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Tough mum's cancer battle

Sally Kilner with her husband Baz from Moree. Sal is undergoing treatment for cancer, which has returned for the third time.
Sally Kilner with her husband Baz from Moree. Sal is undergoing treatment for cancer, which has returned for the third time. Contributed

WHEN doctors told Sally Kilner cancer could take away her voice, she recorded herself telling her children she loved them.

"I couldn't bear the thought that they would never hear me say that again,” she said.

Sal's an extrovert.

Someone who loves having a chat, is normally on the phone for much of a day running her family's livestock transport company, and

has a thick Scottish accent and infectious laugh that makes her easily identifiable in her small Moree community.

But a persistent cancer, which has returned for the third time and resulted in her having her tongue surgically removed, threatened to change everything.

Last week, the mother of two was left overwhelmed when Moree residents organised a charity fun day to support her family. Hundreds turned up and a substantial kitty was raised.

Her husband, Baz, will have to step away from work to help raise their two children, Lucy and Matilda, as chemo, radiation and long trips to Brisbane become, again, part of Sal's daily life.

This week, Sal opened up to the Rural Weekly, explaining her cancer battle and what the journey ahead looks like. She also shed some light on how an adventurous young Scottish woman, who used to brag that one day she would be sitting behind a "big

oak desk” on a million-dollar salary, ended up working

in the livestock industry

and loving every minute of it.

What made you decide Australia was to be your home?

My dream after graduating from uni was to take a gap year backpacking the world before settling into a real job.

Australia was my main destination and I loved the fact that there was so much of it to explore.

Are your friends and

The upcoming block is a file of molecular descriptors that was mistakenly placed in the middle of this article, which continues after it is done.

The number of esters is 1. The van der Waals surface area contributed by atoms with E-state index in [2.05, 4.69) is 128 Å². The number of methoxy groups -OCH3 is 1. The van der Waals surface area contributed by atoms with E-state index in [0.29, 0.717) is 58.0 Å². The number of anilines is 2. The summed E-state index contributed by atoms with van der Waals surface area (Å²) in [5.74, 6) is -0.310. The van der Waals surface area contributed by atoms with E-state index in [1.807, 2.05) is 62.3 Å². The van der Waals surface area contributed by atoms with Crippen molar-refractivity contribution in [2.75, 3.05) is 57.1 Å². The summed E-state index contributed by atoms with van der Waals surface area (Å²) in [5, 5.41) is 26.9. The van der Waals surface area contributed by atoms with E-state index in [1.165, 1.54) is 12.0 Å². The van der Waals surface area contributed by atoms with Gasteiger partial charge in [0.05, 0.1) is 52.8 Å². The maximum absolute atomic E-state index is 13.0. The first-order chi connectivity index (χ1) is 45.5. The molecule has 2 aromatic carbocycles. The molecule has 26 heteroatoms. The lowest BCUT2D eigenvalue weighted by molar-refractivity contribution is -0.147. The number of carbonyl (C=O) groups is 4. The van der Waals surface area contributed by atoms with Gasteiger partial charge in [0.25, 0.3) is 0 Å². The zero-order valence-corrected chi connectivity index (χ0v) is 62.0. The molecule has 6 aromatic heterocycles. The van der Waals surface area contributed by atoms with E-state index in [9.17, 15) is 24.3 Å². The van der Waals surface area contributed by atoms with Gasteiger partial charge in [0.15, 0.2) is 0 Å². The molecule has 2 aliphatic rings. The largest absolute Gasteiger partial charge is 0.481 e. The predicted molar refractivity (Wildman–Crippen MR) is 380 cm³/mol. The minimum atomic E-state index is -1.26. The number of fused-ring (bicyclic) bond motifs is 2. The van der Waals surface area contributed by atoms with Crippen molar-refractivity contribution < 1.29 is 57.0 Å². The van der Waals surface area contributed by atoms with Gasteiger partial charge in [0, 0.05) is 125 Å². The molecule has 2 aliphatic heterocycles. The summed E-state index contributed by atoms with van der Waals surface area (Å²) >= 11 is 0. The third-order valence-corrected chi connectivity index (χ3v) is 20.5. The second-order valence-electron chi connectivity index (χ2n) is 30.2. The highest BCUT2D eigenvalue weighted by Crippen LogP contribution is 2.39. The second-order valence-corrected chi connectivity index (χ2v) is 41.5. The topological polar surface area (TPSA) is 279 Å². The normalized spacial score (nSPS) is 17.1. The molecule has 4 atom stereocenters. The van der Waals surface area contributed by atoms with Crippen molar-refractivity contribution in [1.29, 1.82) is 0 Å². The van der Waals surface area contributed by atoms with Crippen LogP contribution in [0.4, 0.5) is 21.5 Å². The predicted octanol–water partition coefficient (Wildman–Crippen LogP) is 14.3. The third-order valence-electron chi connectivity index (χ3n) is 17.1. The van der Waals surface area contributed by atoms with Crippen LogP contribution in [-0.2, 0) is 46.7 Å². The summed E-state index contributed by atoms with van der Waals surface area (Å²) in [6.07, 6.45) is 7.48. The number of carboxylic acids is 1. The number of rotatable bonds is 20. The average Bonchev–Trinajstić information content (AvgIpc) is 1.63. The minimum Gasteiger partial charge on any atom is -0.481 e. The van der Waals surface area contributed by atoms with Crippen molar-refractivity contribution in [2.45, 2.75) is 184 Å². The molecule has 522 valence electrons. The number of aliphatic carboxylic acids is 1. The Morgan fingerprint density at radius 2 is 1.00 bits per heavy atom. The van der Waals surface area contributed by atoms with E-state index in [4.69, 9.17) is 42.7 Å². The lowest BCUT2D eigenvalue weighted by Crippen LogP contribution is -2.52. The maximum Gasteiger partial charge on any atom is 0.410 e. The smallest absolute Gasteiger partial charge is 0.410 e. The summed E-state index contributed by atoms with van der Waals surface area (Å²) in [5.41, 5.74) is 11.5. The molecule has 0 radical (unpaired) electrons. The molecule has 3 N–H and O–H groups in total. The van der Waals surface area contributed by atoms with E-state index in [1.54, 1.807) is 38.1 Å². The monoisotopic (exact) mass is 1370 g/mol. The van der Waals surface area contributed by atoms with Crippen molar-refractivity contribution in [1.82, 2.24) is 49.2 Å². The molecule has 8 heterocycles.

family amazed you have made a living trucking Aussie cattle?

Absolutely! Considering I had always imagined, and vocalised, that I would be working behind a big oak desk with a team of people earning a million a year. And now, instead of the city and shiny wooden desks, I have the red dust, old half broken down cattle yards and the working dogs greeting me with a lick or a jump.

When did you receive your cancer diagnosis?

I received my first diagnosis whilst on holidays in Byron Bay in September 2014, then, had an operation to remove part of my tongue, 26 lymph nodes in my neck and had six weeks of radiation.

Then, just shy of two years in recovery the cancer returned and I had more of my tongue cut out and a reconstruction done using a piece of my forearm, I managed to be cancer free for about nine months when it appeared again, this time the rest of my remaining tongue was removed and my thigh was used as part of reconstruction.

So I now have arm and leg as my tongue.

What it's like to receive that sort of diagnosis? What runs through your mind?

It's devastating - especially considering I lost my mum at the age of 19 to breast cancer. With two young children (five and seven during the first diagnosis) I was petrified of not being able to watch them grow up, and more importantly, guide them.

To wonder if my husband would be able to step up to being a mum and dad, and also the panic of if something were to happen to my husband, what would happen to the children?